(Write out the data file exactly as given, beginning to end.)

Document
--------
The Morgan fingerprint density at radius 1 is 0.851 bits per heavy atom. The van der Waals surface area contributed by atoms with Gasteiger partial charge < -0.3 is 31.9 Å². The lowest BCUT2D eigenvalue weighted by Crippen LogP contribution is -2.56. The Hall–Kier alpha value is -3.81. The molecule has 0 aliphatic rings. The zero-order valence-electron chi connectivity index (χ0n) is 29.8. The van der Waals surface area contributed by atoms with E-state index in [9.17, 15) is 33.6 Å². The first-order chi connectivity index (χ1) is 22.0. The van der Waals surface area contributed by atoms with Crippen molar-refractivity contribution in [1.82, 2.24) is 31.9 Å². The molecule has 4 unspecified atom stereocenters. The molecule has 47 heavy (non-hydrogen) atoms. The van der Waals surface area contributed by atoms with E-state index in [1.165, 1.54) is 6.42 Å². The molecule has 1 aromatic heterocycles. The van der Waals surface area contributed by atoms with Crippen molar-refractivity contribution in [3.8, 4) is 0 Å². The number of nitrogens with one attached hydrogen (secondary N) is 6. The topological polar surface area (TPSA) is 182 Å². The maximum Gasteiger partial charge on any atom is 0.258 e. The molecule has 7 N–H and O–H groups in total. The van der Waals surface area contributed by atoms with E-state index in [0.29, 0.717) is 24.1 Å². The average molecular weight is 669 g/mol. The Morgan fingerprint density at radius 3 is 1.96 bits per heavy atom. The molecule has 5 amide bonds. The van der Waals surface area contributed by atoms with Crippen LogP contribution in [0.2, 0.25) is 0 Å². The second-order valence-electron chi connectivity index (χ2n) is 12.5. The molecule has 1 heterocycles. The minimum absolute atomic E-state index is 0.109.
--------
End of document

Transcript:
The Morgan fingerprint density at radius 1 is 0.851 bits per heavy atom. The van der Waals surface area contributed by atoms with Gasteiger partial charge < -0.3 is 31.9 Å². The lowest BCUT2D eigenvalue weighted by Crippen LogP contribution is -2.56. The Hall–Kier alpha value is -3.81. The molecule has 0 aliphatic rings. The zero-order valence-electron chi connectivity index (χ0n) is 29.8. The van der Waals surface area contributed by atoms with E-state index in [9.17, 15) is 33.6 Å². The first-order chi connectivity index (χ1) is 22.0. The van der Waals surface area contributed by atoms with Crippen molar-refractivity contribution in [1.82, 2.24) is 31.9 Å². The molecule has 4 unspecified atom stereocenters. The molecule has 47 heavy (non-hydrogen) atoms. The van der Waals surface area contributed by atoms with E-state index in [1.165, 1.54) is 6.42 Å². The molecule has 1 aromatic heterocycles. The van der Waals surface area contributed by atoms with Crippen molar-refractivity contribution in [3.8, 4) is 0 Å². The number of nitrogens with one attached hydrogen (secondary N) is 6. The topological polar surface area (TPSA) is 182 Å². The maximum Gasteiger partial charge on any atom is 0.258 e. The molecule has 7 N–H and O–H groups in total. The van der Waals surface area contributed by atoms with E-state index in [0.29, 0.717) is 24.1 Å². The average molecular weight is 669 g/mol. The Morgan fingerprint density at radius 3 is 1.96 bits per heavy atom. The molecule has 5 amide bonds. The van der Waals surface area contributed by atoms with Crippen LogP contribution in [0.2, 0.25) is 0 Å². The second-order valence-electron chi connectivity index (χ2n) is 12.5. The molecule has 1 heterocycles. The minimum absolute atomic E-state index is 0.109.